The Lightwave Guest Blog

What’s happening with bend-insensitive multimode fiber?

By David Mazzarese

Multimode fiber is replacing copper as the connectivity option of choice in high-end data centers. With 10 Gbps as the preferred method of transmission, OM3 and OM4 multimode fibers have proven to be the most cost-effective way to transmit high data rates over the 10 to 550 meters typically seen in data centers. Meanwhile, data center links have begun to migrate from 10 Gbps to 100 Gbps as 10-Gbps server ports have become available.

It has become apparent that meeting these challenges will require parallel data transmission using multiple fibers for the 100-Gbps data stream. The recent IEEE 802.3ba Ethernet standard calls for 10 multimode fibers transmitting 10-Gbps each to reach 100 Gbps. The standard interface is a 24-fiber or two 12-fiber MPO connectors, so a 100-Gbps link typically requires 24-fiber cable.

TIA 42.12, IEC SC86A and ISO/IEC SC25 have recently developed OM4 multimode fiber standards to support these new applications. Market acceptance of OM4 fiber has been explosive since the adoption of IEEE 802.3, which included OM4 fiber as one of the approved media types.

What will follow OM4? One candidate is bend-insensitive multimode fiber (BI-MMF). These products were first introduced as a way to improve cable management in large data centers. Discussions about BI-MMF in standards groups began in April 2010. Since then, it has become apparent that the specifications for standard OM3 and OM4 fiber are not sufficient for these new bend-insensitive multimode fiber designs. Studies show that several “leaky” mode groups propagate up to several hundred meters in BI-MMF and need to be accounted for in fiber standards.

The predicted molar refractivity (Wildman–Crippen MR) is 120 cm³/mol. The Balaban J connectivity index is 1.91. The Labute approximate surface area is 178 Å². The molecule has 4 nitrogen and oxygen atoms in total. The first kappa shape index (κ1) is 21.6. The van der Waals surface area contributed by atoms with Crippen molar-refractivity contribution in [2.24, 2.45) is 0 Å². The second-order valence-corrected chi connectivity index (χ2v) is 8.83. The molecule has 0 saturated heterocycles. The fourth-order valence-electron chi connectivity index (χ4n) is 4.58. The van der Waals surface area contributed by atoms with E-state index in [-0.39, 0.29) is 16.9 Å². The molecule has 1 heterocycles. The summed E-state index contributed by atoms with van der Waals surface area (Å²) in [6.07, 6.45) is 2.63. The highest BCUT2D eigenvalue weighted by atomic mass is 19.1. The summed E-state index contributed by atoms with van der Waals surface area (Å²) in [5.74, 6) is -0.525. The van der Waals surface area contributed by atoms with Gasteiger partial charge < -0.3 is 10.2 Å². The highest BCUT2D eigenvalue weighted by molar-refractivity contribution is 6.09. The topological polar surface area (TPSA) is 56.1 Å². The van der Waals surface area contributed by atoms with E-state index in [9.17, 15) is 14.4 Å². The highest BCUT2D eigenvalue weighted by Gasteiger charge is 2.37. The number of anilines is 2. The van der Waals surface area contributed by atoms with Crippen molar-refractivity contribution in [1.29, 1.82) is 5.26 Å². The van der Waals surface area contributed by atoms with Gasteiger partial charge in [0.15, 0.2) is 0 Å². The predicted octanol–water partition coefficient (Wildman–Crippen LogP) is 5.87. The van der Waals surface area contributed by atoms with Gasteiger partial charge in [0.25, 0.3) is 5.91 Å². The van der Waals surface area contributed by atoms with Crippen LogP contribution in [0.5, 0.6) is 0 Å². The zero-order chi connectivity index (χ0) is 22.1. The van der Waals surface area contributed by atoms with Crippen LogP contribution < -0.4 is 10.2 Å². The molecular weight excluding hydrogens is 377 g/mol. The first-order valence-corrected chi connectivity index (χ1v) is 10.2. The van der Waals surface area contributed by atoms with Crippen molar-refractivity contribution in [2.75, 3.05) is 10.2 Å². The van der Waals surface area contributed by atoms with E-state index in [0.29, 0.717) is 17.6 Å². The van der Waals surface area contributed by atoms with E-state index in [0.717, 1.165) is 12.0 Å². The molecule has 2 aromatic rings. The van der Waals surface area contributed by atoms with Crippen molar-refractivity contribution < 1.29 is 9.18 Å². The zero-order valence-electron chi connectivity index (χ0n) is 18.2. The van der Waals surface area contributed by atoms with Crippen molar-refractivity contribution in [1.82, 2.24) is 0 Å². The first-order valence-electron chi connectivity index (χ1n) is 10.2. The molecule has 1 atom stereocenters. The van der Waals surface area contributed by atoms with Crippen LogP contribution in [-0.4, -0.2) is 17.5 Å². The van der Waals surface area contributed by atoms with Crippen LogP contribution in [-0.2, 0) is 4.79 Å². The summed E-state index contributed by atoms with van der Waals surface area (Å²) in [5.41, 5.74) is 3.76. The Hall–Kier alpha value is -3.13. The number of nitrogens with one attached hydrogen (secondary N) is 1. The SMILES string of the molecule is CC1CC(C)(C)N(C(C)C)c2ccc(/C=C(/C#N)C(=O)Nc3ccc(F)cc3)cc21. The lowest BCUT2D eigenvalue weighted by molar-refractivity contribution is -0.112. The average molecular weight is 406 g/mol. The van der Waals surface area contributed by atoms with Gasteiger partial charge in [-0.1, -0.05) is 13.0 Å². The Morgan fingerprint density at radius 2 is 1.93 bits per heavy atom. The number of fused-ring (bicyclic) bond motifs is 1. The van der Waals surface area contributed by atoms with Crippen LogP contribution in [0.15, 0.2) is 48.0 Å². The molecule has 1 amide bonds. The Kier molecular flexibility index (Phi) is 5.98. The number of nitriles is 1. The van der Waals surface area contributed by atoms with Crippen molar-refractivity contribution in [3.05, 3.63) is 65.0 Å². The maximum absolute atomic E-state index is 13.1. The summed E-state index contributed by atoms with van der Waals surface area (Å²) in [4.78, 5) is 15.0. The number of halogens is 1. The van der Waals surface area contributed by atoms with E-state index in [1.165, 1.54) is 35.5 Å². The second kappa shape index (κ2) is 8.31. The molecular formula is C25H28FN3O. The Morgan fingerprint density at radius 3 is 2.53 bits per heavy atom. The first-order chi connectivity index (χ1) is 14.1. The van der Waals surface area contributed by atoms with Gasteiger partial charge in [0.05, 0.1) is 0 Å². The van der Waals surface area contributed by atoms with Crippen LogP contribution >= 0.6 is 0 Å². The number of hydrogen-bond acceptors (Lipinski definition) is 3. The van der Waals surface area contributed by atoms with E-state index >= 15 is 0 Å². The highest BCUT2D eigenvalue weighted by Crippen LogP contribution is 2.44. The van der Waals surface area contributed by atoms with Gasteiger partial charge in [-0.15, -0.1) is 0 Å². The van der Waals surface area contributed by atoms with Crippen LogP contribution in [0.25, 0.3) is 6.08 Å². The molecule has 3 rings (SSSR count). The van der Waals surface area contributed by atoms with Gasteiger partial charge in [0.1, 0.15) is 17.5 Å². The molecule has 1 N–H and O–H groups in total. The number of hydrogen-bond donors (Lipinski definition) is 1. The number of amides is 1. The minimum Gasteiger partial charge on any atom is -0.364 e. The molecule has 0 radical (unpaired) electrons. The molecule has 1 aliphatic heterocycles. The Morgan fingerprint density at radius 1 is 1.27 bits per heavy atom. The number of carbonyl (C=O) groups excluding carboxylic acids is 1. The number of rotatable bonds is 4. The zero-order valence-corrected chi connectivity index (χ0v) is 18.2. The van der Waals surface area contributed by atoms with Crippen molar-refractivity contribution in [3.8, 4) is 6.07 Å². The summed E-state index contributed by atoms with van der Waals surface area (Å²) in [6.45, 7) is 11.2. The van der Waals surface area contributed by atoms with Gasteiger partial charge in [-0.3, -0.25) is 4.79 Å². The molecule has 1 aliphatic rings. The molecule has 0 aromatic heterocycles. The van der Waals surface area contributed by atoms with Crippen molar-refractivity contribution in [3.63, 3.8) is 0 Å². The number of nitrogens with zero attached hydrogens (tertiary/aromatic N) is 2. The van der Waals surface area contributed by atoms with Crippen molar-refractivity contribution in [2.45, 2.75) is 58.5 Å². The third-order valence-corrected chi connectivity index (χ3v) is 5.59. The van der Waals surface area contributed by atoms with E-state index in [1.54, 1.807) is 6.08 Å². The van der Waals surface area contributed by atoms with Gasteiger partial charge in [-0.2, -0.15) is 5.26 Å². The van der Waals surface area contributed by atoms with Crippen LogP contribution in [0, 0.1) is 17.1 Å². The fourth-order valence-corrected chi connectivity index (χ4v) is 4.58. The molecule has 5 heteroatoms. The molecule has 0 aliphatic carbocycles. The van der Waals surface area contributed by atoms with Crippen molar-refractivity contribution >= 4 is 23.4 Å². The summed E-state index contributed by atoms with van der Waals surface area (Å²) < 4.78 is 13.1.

A TIA TR 42.12 task force led by OFS has been assigned with understanding these new fiber types. Its work includes clarifying the numerical aperture, core diameter, and bandwidth of BI-MMFs. Work to date has shown that fiber profiles vary significantly from manufacturer to manufacturer, unlike standard multimode fiber. These profiles are all very different from the embedded base of standard multimode fiber. The interaction of all these different designs is not well understood at this time and is being evaluated by the task force.

All this uncertainty makes it likely that many bend-insensitive multimode fibers being installed today may have bandwidth and connection losses that vary significantly from the standard multimode fibers in the embedded base. Until the fundamental transmission properties can be agreed upon and the interaction of these fibers with the embedded base is well understood, we at OFS believe it would be wise to hold off on deploying this new class of optical fibers.

David Mazzarese is fiber systems engineering manager at OFS.

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